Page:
Yesterday, Cointelegraph hosted another episode of “CT Talks,” dedicated to Pride Month and addressing important questions on diversity, inclusion, stigmatization, acceptance, challenges and opportunities for the LGBTQ+ community in the crypto and blockchain space.
For many people — mostly heterosexuals — the terms “blockchain” and “LGBTQ+” used so close together might seem irrelevant. For those who are a part of the community, as I am, it is perfectly natural to raise this topic within the space, combining these discourses.
Emerging technologies such as crypto, blockchain, AI and big data have already made an enormous impact on people all over the world, and the LGBTQ+ community is no exception. There are myriad potential benefits that these technologies can bring to the community, and we are still only at the early stages of its implementation. I personally believe that a lot of great things will appear in the near future.
Speaking on one of the benefits, Joe DiPasquale, CEO of BitBull Capital and co-founder and director at StartOut, underlined the positive impact of privacy and anonymity that crypto and blockchain provides to the space:
“There is a lot of excitement about blockchain and crypto and how it could impact society. [...] The thing is that blockchain and crypto truly brings in though is also true privacy. [...] I guess for fundraising or raising money online, that’s obviously a major impact for crypto. And you can do it in a truly anonymous way.”
Christopher Wood, the co-founder and executive director at LGBT Tech, spoke about the LGBTQ+ community and how it can help in terms of adoption and implementation:
“The LGBTQ+ community has always been an early adopter of technology because of the fact it could create an opportunity for the community, for us, for people who were really isolated or felt that they were alone. [...] Newer technologies allow our community to put money where their month is, to go ahead and support causes they really care about.”
Susan Oh, the founder and CEO at Muckr.AI, while speaking about technology highlighted that blockchain possess a great philosophy behind it that brings value to the tech:
“The most important thing to understand about the technology is that it can only amplify the philosophy. [...] There are great opportunities to democratize value. [...] We get to look at the value by its utility, by how it serves us. And we can do it peer-to-peer. It’s a beautiful philosophy.”
Christof Wittig, the co-founder and CEO of Hornet, stressed the criticality of blockchain and other emerging technologies in countries that still have homophobic laws. In those countries, LGBTQ+ people rely on anonymity and community support to navigate their everyday lives under an authority that discriminates against them. He also said:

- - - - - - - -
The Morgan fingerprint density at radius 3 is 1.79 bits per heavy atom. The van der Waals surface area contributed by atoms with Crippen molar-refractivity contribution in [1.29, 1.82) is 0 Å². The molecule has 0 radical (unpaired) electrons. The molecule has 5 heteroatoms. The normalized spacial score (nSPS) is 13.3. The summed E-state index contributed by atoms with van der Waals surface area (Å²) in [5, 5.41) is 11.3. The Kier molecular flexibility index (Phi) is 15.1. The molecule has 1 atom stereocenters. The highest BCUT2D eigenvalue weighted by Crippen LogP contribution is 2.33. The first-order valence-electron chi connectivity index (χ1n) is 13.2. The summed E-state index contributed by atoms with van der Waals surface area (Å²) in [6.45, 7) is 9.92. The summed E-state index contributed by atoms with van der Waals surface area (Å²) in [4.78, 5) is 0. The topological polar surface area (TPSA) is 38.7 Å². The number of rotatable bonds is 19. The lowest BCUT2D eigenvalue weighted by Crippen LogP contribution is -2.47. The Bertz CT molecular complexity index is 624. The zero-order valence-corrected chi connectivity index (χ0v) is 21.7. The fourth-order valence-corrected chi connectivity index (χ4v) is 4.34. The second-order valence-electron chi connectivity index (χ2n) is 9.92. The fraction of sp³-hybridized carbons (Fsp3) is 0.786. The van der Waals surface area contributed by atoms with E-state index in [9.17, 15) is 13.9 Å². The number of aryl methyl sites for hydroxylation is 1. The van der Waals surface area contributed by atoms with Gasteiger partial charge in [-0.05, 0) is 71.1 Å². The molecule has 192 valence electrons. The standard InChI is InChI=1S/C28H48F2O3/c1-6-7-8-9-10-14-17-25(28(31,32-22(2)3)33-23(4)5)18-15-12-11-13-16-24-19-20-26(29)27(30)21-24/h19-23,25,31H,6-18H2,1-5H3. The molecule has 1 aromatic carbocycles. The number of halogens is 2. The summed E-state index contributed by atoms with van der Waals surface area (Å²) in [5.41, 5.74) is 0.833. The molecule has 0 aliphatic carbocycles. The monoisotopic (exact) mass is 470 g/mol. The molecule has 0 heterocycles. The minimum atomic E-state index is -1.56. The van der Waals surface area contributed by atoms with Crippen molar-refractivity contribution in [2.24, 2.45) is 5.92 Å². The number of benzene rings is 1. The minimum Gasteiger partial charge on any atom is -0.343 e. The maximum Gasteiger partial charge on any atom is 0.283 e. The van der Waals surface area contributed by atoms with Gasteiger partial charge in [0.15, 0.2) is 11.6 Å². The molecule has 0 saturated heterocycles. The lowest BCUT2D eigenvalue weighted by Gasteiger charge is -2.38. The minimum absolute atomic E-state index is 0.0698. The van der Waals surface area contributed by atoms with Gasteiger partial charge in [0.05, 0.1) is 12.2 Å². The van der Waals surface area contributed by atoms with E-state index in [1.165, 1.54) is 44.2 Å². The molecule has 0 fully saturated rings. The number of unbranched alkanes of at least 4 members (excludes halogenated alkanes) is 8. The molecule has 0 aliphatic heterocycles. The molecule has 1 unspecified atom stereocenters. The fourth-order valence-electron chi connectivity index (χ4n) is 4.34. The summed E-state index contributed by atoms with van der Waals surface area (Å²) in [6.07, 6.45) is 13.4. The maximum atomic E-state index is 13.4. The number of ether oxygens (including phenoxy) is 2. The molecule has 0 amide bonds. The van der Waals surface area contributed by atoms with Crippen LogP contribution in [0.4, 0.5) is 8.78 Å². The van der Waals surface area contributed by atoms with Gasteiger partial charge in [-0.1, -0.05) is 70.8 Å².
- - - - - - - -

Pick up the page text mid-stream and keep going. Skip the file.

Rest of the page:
“There is still a lot of discrimination within the United States and Western countries, we are not there yet for everyone, and there is still a lot to do. Everyone who thinks otherwise is either very insular in their thinking […] and doesn’t know about people of color, underprivileged people, positive people. [...] And then of course we have 72 countries that criminalize LGBT.”
The second part of the panel addressed — among other things — probably one the most important topics for the 21st century: health, with a focus on HIV/AIDS and COVID-19.
Answering on whether blockchain tech could help humanity fight different diseases, Dr. Jane Thomason, chief inspiration officer at Fintech.TV and former CEO at Fintech Worldwide, stated:
“Yes, yes and yes! And if there is one benefit of the COVID-19 pandemic that I see is that it’s forced some of those legacy curtains in the health system to start opening up, as people have been much more willing to accept technology to help, to try and solve some of the issues of the pandemic.”
Erik Lamontagne, a senior economist at UNAIDS, underlined that we are still at the very beginning of technological development in blockchain, and there will be a lot of new discoveries in the field. He said:
“Just think how it was less than 10 years ago when there was an emerging epidemic in a village, in a remote place in a country in Africa or Latin America, for example. [...] This technology [DLT] enables us to move almost as quickly as epidemics are moving. And this is fantastic! This is one of the opportunities.”
Sean Howell, the chair at Tech4HIV and CEO at LGBT Foundation, highlighted the issue of stigmatization of HIV-positive people and the lack of accessibility to HIV tests in many regions. This can be solved via e-commerce on a blockchain for selling cheap and high-quality tests while preserving people’s privacy, as enabled by the immutability and privacy of distributed ledger technology:
“In places that have high epidemics face high stigma. [...] These are places that have high HIV and it’s almost impossible to go and get a HIV test — either they are simply not offered or you don’t want to disclose that you have sex with men or you being HIV-positive [as it] would be associated with being gay.”
Indeed, our problems cannot be solved with technology, whether it’s blockchain, crypto or something else. Technology itself is very inclusive and doesn’t hold any prejudices, stereotypes or unacceptance of its own. It’s people that have those things. We have to first change our own attitudes in order to work toward a better world and teach ourselves how to be more tolerant, more open-minded and more inclusive to all kinds of diversity. Blockchain will be a great tool in our fight for equality and social justice for everyone.
Cointelegraph Talks is a series of online meetups where crypto and blockchain experts discuss challenging topics in the space. Keep posted for new episodes on Cointelegraph YouTube.